To goal is to regain full range in the knee so it matches the non-injured knee. Strength wise we want at least 85% strength in the injured knee compared to the non-injured knee before we allow patients to return to their sport. Agility exercises can be started around the 3 month mark and low grade explosive/power exercises can be started around this time as well.
Stage 1 Physical Therapy:
Here are some early stage exercises for patellar tendon rupture rehab.
At this point we are mainly concerned with getting the knee bending and fighting through the scar tissue that has set in.
We also want to start activating the quad muscles and gluteal muscles to stabilize the knee so we can eventually get out of the brace.
Patellar Tendon Rupture Exercises:
1️⃣ Edge of Table Knee bends – He’s ranging his knee bend himself using his other leg to push the knee into bending
2️⃣ Total Gym Squats – Got him on the total gym to bend the knee into a good stretch and then use his muscles to push himself up again.
Stage II Physical Therapy:
Patient has progressed to more aggressive exercises for strengthening and ROM.
1️⃣ PT assisted ROM – The PT is aggressively pushing the knee into flexion. Cross friction massage is also applied to break scar tissue.
2️⃣ TRX Squats – Using a TRX strap to let him lean back to limit the stress on the knee while trying to get into a deep squat for a stretch
3️⃣ Seated on Ball ROM – Rolling back and forth on the ball trying to get the knee to bend more and scar tissue to stretch
Stage III Physical Therapy:
Now working on agility exercises and step down exercises to gain confidence in the knee.
Patellar Tendon Rupture Exercises
1️⃣ Agility Ladder – He’s doing agility ladder at slow speeds to build confidence in quick movements.
2️⃣ Ladder Mini Hops – He still cheats by leaning over to the right leg when landing, his cues are to land with his weight balanced non both legs.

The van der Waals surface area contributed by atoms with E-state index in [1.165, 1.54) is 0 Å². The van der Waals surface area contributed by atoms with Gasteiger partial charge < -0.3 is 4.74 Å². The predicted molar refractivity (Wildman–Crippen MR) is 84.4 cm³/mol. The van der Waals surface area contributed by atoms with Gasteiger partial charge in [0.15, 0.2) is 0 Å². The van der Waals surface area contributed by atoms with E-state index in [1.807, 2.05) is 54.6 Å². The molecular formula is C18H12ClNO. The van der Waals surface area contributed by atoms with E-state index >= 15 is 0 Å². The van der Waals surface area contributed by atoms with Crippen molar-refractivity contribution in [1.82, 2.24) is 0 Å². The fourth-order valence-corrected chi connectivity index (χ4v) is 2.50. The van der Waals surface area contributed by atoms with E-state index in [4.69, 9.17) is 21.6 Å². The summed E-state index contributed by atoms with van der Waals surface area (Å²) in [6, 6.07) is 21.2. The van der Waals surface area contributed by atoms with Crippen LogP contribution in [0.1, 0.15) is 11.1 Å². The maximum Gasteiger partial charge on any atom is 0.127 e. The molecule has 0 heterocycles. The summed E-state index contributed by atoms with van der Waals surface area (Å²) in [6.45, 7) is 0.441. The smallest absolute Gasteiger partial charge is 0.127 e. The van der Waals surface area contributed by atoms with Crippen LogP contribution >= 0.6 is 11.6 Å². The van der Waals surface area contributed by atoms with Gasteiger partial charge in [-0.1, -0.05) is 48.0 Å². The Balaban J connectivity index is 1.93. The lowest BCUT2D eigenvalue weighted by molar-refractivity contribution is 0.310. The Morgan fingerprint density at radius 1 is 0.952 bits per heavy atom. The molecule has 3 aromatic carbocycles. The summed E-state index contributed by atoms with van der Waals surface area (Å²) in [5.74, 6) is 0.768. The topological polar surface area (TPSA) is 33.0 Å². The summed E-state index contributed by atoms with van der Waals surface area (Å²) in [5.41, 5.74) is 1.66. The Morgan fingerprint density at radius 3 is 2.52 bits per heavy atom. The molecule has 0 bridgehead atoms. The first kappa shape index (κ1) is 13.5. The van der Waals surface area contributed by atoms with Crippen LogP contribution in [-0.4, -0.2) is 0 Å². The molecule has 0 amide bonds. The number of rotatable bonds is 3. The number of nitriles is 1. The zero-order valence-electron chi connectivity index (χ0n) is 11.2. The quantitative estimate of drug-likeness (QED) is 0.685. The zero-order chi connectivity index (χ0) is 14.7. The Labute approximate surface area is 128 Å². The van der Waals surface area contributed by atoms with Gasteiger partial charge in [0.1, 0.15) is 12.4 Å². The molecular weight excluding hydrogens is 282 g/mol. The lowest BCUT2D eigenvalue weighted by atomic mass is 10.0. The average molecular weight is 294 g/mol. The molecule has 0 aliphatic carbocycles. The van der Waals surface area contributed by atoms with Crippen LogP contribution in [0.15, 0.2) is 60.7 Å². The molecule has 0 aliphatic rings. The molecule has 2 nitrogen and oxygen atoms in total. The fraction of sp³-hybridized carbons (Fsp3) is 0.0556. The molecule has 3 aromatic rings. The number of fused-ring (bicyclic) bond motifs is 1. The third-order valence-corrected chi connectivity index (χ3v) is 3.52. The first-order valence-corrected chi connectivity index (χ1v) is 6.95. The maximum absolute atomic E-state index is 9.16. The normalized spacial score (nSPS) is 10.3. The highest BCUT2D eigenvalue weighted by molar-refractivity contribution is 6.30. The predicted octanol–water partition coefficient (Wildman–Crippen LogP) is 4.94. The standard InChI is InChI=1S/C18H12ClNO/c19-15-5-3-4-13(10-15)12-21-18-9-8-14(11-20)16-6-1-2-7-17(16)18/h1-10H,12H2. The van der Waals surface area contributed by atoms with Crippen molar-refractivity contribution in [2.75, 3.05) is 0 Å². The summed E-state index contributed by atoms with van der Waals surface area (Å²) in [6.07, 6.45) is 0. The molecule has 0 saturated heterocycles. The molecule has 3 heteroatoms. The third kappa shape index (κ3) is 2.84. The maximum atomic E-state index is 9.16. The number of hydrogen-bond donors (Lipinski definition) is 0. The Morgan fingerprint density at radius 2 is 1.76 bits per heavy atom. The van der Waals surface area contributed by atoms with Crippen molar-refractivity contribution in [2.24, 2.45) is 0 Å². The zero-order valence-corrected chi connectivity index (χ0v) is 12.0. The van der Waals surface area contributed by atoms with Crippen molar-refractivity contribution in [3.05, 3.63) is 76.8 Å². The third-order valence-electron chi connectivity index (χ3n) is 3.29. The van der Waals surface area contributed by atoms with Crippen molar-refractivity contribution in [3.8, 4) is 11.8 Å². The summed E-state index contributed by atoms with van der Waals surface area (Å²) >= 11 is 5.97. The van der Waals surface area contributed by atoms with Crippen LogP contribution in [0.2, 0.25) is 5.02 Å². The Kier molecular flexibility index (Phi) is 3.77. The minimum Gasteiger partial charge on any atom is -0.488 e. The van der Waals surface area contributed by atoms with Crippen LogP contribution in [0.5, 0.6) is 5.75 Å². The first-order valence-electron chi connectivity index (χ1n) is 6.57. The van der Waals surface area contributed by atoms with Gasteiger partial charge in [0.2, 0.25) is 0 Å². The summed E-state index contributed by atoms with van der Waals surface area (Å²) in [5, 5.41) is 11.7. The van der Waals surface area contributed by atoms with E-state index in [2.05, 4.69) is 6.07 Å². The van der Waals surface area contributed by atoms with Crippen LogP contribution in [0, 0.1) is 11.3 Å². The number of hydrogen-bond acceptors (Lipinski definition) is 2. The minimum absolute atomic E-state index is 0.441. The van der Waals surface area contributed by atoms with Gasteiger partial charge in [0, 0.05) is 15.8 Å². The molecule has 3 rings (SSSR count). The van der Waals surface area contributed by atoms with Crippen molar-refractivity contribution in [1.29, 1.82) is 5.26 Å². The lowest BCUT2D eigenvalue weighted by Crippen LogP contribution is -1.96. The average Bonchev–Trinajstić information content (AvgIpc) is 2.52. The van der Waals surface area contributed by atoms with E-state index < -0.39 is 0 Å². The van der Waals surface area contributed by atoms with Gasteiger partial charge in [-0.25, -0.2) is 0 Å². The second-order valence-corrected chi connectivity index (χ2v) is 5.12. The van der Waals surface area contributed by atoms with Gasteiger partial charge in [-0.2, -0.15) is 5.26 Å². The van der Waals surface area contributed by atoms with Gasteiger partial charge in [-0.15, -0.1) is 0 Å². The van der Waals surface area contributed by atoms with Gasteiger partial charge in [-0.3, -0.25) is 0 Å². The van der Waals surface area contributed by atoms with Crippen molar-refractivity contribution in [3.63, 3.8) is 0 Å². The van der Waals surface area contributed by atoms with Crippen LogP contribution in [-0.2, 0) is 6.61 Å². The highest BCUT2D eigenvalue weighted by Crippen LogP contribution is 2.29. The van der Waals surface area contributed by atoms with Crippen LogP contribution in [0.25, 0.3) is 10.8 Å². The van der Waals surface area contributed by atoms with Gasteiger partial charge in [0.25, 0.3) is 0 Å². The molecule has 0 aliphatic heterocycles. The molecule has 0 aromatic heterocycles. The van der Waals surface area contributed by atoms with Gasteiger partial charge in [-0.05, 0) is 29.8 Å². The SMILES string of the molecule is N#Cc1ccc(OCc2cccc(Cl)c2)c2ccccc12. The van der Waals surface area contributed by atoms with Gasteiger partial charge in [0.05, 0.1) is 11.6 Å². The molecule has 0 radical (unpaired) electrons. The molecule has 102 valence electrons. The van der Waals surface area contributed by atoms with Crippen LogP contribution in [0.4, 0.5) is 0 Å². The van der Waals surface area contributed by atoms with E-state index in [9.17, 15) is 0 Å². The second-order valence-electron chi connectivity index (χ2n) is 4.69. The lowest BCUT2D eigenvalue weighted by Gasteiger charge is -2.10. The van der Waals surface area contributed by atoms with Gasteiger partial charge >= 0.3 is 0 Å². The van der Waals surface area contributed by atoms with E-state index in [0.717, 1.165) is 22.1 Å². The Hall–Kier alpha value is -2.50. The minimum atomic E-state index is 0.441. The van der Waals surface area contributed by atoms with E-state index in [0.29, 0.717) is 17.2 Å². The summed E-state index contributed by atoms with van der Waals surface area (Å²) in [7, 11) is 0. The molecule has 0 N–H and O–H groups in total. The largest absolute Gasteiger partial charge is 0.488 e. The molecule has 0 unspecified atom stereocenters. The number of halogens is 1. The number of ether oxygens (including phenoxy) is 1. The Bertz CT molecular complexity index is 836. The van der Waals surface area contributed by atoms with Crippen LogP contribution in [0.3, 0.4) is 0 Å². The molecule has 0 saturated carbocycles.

3️⃣ Assisted Step Downs – We kept the step small so he can start gaining confidence as his quad has to eccentrically control the knee bending as he steps down.
12 WEEK COMPLETE PHYSICAL THERAPY PROGRAM AT HOME:
Looking to rehab your Patellar Tendon Tear injury on your own? You’re in luck, we offer a step-by-step exercise progression program with exercise videos to help you recover fully without the need for formal physio/physical therapy.
For our complete Physical Therapy Treatment program at home check out our HOME PHYSICAL THERAPY REHAB PROGRAM FOR PATELLAR TENDON TEAR REPAIR.
It is a 12 week program to guide you through every exercise, stretch and milestone on your recovery from this injury.
It was developed by our expert PTs, who treat these types of injuries daily in our clinics.
The program is broken down into weekly video modules that show and explain what exercises and stretches to do for that week. The videos go over proper technique, form and what to look out for with that exercise.
This program is meant for those who do not have access to a licensed physical therapist and wish to get the best outcome for their injury.
To purchase the complete home physical therapy rehab program for patellar tendon rupture repair please CLICK HERE for Home Patellar Tendon Rupture Rehab Program.